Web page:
I thought mango peel was something that should be thrown away, but who knew it had so many uses.

Some fruits, if eaten with the skin, will provide a lot of nutrients to the body, have the effect of preventing many diseases, including cancer.

Nutrients in mango
Summer is coming, some people often have the idea that ripe sweet fruits such as mango, lychee, longan, jackfruit and pineapple are spicy fruits, so many times they refrain from eating or do not let children eat. children for fear of getting acne. . boil. rash. However, nutritionists say that no ripe fruit is hot. Anything in excess is harmful! Eating too many mangoes (or ripe mangoes) will heat up; the heat is natural. Mangoes do not get hot if eaten in moderation.

In 100g of ripe mango they provide 65 calories, 17g of carbohydrates, 3,894 IU. vitamin A (78% daily requirement), 28mg vitamin C (46% requirement), 1mg E (10%). Mango sugar is a kind of quick energy. Green berries are low in vitamin A and high in vitamin C.

Eating a cup of mango can provide 25% of the daily requirement of vitamin C, 2/3 of vitamin A and a large amount of vitamin B6, vitamin E, pectin, phosphorus, potassium and magnesium.

The “golden” use of mango peel
Mango is a much-loved fruit, known for its many health benefits. The part of the mango that many people tend to throw away is the skin of the mango, which also has many health benefits. Here are the great uses of mango peel:

Good for the heart: Studies say that mango skin is rich in antioxidants like carotenoids and phenols, which can help protect against conditions like heart disease. These antioxidant compounds can help fight free radicals and combat problems such as obesity, one of the main causes of heart diseases such as hypertension and dyslipidemia.

Good antibacterial: Mango peel is antibacterial and can help prevent many types of bacteria such as E.coli, Salmonella, and fungi such as Aspergillus Niger. This is mainly due to the high concentration of phenolic acids in the skin of the mango.

Effective cholesterol control: The abundant content of pectin and vitamin C in mangoes helps reduce cholesterol in the body, especially the bad cholesterol, LDL. Fiber also increases stool softness, which helps remove cholesterol from stool. People with high cholesterol are often constipated. Mango relieves constipation and lowers cholesterol, this is a fruit of interest for people with high cholesterol and constipation.

In particular, the outer layer of the mango has a resveratrol effect that helps burn and prevent the growth of fat cells.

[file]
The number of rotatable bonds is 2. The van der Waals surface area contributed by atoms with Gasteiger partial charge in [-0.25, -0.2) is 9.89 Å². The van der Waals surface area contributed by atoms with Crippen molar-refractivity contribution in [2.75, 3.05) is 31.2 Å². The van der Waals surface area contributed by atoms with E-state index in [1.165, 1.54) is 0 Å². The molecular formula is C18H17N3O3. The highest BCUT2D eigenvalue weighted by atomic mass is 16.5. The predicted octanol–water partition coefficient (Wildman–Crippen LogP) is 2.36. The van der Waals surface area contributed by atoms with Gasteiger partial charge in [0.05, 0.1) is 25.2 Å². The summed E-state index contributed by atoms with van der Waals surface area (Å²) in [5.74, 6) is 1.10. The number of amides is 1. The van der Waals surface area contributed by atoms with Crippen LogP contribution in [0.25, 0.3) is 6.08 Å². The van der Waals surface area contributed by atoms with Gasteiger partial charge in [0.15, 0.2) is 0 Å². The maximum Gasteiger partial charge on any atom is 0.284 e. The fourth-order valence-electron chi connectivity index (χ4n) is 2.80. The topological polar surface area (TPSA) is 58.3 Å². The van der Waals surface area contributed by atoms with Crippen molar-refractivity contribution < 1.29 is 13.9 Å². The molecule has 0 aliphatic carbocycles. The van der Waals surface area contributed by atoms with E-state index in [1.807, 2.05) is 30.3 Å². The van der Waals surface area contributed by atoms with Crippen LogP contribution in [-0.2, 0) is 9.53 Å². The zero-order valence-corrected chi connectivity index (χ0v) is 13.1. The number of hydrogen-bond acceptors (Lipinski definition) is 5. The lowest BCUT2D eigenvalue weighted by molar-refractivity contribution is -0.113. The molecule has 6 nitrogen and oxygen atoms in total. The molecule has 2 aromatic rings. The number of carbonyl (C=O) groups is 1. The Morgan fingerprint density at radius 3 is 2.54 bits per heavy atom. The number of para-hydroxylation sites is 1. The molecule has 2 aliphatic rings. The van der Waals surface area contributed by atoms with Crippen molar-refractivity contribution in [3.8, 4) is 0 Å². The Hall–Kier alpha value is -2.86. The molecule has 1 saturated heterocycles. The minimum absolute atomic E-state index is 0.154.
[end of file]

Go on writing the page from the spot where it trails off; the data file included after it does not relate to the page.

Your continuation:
Prevents cancer: Some studies indicate that the phenolic acids and flavonoids in mango peel may have anti-cancer properties, especially against breast cancer. It can help inhibit cell proliferation and thus prevent the risk of tumors. The mangiferin in mango peel has also shown protective effects against cancers such as colon cancer.

Good for Diabetics: Mango peels are rich in fiber and antioxidants, which are known to have powerful anti-diabetic properties. Therefore, regularly eating mangoes with the skin on can prevent blood sugar spikes and also prevent damage to the pancreas caused by oxidative stress. The pancreas helps make insulin to control blood sugar levels.

Effective Weight Loss: Pectin is a unique type of fiber found in mango skin. It helps increase a healthy body weight and is associated with a lower risk of obesity. Eating mango peel helps increase satiety and reduces calorie intake compared to a high-protein diet.

Good for the immune system: Mangoes are rich in vitamin C, as is mango skin. Vitamin C is an excellent nutrient for the functioning of the immune system. Helps support various cellular functions involved in the innate and adaptive immune systems and protection against invading pathogens.

Good for skin and hair: the mature peel is rich in vitamin E. It helps minimize skin damage caused by UV rays. The vitamin also slows down the aging process and inflammation of the skin. Eating mango can also help support healthy hair and scalp growth.

Prevents the risk of Alzheimer’s: Mangiferin, an active phytochemical, is found in greater quantities in the mango skin than in the pulp. This substance helps mangoes prevent the risk of Alzheimer’s disease and other diseases related to oxidative stress.

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